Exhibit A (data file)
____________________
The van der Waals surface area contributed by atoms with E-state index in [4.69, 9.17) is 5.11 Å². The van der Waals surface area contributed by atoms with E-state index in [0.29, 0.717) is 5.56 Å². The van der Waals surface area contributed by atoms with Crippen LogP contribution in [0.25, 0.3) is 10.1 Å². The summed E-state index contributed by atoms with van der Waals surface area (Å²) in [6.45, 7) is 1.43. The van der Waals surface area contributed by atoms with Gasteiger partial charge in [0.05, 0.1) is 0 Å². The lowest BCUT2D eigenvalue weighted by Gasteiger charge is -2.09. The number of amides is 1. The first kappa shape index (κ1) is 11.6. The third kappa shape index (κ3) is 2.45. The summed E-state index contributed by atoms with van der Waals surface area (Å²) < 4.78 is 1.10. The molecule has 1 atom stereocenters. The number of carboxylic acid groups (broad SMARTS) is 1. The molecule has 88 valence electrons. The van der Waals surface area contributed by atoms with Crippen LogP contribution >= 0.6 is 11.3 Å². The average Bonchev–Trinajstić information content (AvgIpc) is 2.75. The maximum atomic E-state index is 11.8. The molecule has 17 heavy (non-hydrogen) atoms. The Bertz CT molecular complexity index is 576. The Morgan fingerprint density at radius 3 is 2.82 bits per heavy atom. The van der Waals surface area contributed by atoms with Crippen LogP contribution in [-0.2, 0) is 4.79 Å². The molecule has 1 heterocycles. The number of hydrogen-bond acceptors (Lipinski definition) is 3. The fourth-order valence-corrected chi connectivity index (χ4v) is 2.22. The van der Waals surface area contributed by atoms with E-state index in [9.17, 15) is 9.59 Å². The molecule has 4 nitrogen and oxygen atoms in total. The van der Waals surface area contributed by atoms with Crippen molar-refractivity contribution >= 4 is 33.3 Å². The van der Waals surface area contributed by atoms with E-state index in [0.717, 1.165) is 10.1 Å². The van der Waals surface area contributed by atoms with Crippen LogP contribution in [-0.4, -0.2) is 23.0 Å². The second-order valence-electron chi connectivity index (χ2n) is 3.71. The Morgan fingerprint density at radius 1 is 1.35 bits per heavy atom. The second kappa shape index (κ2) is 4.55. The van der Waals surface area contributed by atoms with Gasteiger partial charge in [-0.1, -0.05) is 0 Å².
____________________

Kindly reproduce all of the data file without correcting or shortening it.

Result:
The van der Waals surface area contributed by atoms with E-state index in [4.69, 9.17) is 5.11 Å². The van der Waals surface area contributed by atoms with E-state index in [0.29, 0.717) is 5.56 Å². The van der Waals surface area contributed by atoms with Crippen LogP contribution in [0.25, 0.3) is 10.1 Å². The summed E-state index contributed by atoms with van der Waals surface area (Å²) in [6.45, 7) is 1.43. The van der Waals surface area contributed by atoms with Gasteiger partial charge in [0.05, 0.1) is 0 Å². The lowest BCUT2D eigenvalue weighted by Gasteiger charge is -2.09. The number of amides is 1. The first kappa shape index (κ1) is 11.6. The third kappa shape index (κ3) is 2.45. The summed E-state index contributed by atoms with van der Waals surface area (Å²) < 4.78 is 1.10. The molecule has 1 atom stereocenters. The number of carboxylic acid groups (broad SMARTS) is 1. The molecule has 88 valence electrons. The van der Waals surface area contributed by atoms with Crippen LogP contribution >= 0.6 is 11.3 Å². The average Bonchev–Trinajstić information content (AvgIpc) is 2.75. The maximum atomic E-state index is 11.8. The molecule has 17 heavy (non-hydrogen) atoms. The Bertz CT molecular complexity index is 576. The Morgan fingerprint density at radius 3 is 2.82 bits per heavy atom. The van der Waals surface area contributed by atoms with Crippen LogP contribution in [-0.2, 0) is 4.79 Å². The molecule has 1 heterocycles. The number of hydrogen-bond acceptors (Lipinski definition) is 3. The fourth-order valence-corrected chi connectivity index (χ4v) is 2.22. The van der Waals surface area contributed by atoms with E-state index in [9.17, 15) is 9.59 Å². The molecule has 4 nitrogen and oxygen atoms in total. The van der Waals surface area contributed by atoms with Crippen molar-refractivity contribution >= 4 is 33.3 Å². The van der Waals surface area contributed by atoms with E-state index in [0.717, 1.165) is 10.1 Å². The van der Waals surface area contributed by atoms with Crippen LogP contribution in [-0.4, -0.2) is 23.0 Å². The second-order valence-electron chi connectivity index (χ2n) is 3.71. The Morgan fingerprint density at radius 1 is 1.35 bits per heavy atom. The second kappa shape index (κ2) is 4.55. The van der Waals surface area contributed by atoms with Gasteiger partial charge in [-0.1, -0.05) is 0 Å².